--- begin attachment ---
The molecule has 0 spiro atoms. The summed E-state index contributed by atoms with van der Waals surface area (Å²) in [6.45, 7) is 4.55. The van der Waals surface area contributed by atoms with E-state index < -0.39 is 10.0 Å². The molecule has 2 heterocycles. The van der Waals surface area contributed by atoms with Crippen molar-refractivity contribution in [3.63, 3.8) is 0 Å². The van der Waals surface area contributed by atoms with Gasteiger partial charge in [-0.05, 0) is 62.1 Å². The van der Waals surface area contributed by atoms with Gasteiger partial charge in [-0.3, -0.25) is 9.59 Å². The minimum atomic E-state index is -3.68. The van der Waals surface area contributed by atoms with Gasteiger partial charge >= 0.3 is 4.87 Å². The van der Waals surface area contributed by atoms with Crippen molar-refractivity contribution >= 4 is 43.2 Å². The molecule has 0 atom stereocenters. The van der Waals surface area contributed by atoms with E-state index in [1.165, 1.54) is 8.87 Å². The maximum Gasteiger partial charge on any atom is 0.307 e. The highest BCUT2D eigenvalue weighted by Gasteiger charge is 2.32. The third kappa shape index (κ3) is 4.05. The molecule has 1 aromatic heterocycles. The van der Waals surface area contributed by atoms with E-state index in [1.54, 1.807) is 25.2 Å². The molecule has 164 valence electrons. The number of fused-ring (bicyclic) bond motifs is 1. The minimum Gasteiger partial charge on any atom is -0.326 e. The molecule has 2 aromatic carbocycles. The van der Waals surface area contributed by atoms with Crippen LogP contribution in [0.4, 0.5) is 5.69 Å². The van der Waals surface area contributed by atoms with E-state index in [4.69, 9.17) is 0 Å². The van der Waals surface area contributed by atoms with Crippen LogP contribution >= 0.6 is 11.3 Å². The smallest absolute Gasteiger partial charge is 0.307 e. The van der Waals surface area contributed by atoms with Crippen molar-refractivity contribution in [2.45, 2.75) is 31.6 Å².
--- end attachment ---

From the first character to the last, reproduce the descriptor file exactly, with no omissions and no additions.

The molecule has 0 spiro atoms. The summed E-state index contributed by atoms with van der Waals surface area (Å²) in [6.45, 7) is 4.55. The van der Waals surface area contributed by atoms with E-state index < -0.39 is 10.0 Å². The molecule has 2 heterocycles. The van der Waals surface area contributed by atoms with Crippen molar-refractivity contribution in [3.63, 3.8) is 0 Å². The van der Waals surface area contributed by atoms with Gasteiger partial charge in [-0.05, 0) is 62.1 Å². The van der Waals surface area contributed by atoms with Gasteiger partial charge in [-0.3, -0.25) is 9.59 Å². The minimum atomic E-state index is -3.68. The van der Waals surface area contributed by atoms with Gasteiger partial charge >= 0.3 is 4.87 Å². The van der Waals surface area contributed by atoms with Crippen molar-refractivity contribution >= 4 is 43.2 Å². The molecule has 0 atom stereocenters. The van der Waals surface area contributed by atoms with E-state index in [1.165, 1.54) is 8.87 Å². The maximum Gasteiger partial charge on any atom is 0.307 e. The highest BCUT2D eigenvalue weighted by Gasteiger charge is 2.32. The third kappa shape index (κ3) is 4.05. The molecule has 1 aromatic heterocycles. The van der Waals surface area contributed by atoms with E-state index in [1.54, 1.807) is 25.2 Å². The molecule has 164 valence electrons. The number of fused-ring (bicyclic) bond motifs is 1. The minimum Gasteiger partial charge on any atom is -0.326 e. The molecule has 2 aromatic carbocycles. The van der Waals surface area contributed by atoms with Crippen LogP contribution in [0.4, 0.5) is 5.69 Å². The van der Waals surface area contributed by atoms with E-state index in [4.69, 9.17) is 0 Å². The van der Waals surface area contributed by atoms with Crippen LogP contribution >= 0.6 is 11.3 Å². The smallest absolute Gasteiger partial charge is 0.307 e. The van der Waals surface area contributed by atoms with Crippen molar-refractivity contribution in [2.45, 2.75) is 31.6 Å².